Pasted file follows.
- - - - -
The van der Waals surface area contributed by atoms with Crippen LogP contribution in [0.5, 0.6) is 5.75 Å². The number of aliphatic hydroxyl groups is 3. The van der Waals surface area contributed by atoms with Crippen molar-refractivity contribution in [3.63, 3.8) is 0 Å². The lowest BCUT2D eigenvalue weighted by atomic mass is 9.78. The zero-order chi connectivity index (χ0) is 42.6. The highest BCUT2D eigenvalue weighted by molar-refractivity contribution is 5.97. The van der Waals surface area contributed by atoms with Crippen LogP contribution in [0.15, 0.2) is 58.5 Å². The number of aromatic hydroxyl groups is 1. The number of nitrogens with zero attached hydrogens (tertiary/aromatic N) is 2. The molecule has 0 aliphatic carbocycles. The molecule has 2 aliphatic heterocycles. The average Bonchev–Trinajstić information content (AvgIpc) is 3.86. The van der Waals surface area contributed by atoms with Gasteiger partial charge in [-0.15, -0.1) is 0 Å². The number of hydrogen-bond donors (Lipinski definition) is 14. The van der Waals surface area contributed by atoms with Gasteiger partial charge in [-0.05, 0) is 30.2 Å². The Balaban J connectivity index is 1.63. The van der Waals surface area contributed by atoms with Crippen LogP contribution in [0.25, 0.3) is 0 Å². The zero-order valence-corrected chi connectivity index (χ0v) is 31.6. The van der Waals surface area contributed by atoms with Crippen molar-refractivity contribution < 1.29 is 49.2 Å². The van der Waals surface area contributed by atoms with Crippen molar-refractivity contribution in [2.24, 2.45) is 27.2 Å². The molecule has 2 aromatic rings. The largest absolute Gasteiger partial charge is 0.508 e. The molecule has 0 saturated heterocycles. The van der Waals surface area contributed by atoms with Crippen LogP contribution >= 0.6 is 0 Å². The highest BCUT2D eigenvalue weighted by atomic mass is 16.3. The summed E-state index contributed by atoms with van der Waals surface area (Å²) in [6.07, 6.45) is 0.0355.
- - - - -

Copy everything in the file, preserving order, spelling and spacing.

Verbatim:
The van der Waals surface area contributed by atoms with Crippen LogP contribution in [0.5, 0.6) is 5.75 Å². The number of aliphatic hydroxyl groups is 3. The van der Waals surface area contributed by atoms with Crippen molar-refractivity contribution in [3.63, 3.8) is 0 Å². The lowest BCUT2D eigenvalue weighted by atomic mass is 9.78. The zero-order chi connectivity index (χ0) is 42.6. The highest BCUT2D eigenvalue weighted by molar-refractivity contribution is 5.97. The van der Waals surface area contributed by atoms with Crippen LogP contribution in [0.15, 0.2) is 58.5 Å². The number of aromatic hydroxyl groups is 1. The number of nitrogens with zero attached hydrogens (tertiary/aromatic N) is 2. The molecule has 0 aliphatic carbocycles. The molecule has 2 aliphatic heterocycles. The average Bonchev–Trinajstić information content (AvgIpc) is 3.86. The van der Waals surface area contributed by atoms with Gasteiger partial charge in [-0.15, -0.1) is 0 Å². The number of hydrogen-bond donors (Lipinski definition) is 14. The van der Waals surface area contributed by atoms with Gasteiger partial charge in [-0.05, 0) is 30.2 Å². The Balaban J connectivity index is 1.63. The van der Waals surface area contributed by atoms with Crippen LogP contribution in [0.25, 0.3) is 0 Å². The zero-order valence-corrected chi connectivity index (χ0v) is 31.6. The van der Waals surface area contributed by atoms with Crippen molar-refractivity contribution < 1.29 is 49.2 Å². The van der Waals surface area contributed by atoms with Crippen molar-refractivity contribution in [2.24, 2.45) is 27.2 Å². The molecule has 2 aromatic rings. The largest absolute Gasteiger partial charge is 0.508 e. The molecule has 0 saturated heterocycles. The van der Waals surface area contributed by atoms with Crippen LogP contribution >= 0.6 is 0 Å². The highest BCUT2D eigenvalue weighted by atomic mass is 16.3. The summed E-state index contributed by atoms with van der Waals surface area (Å²) in [6.07, 6.45) is 0.0355.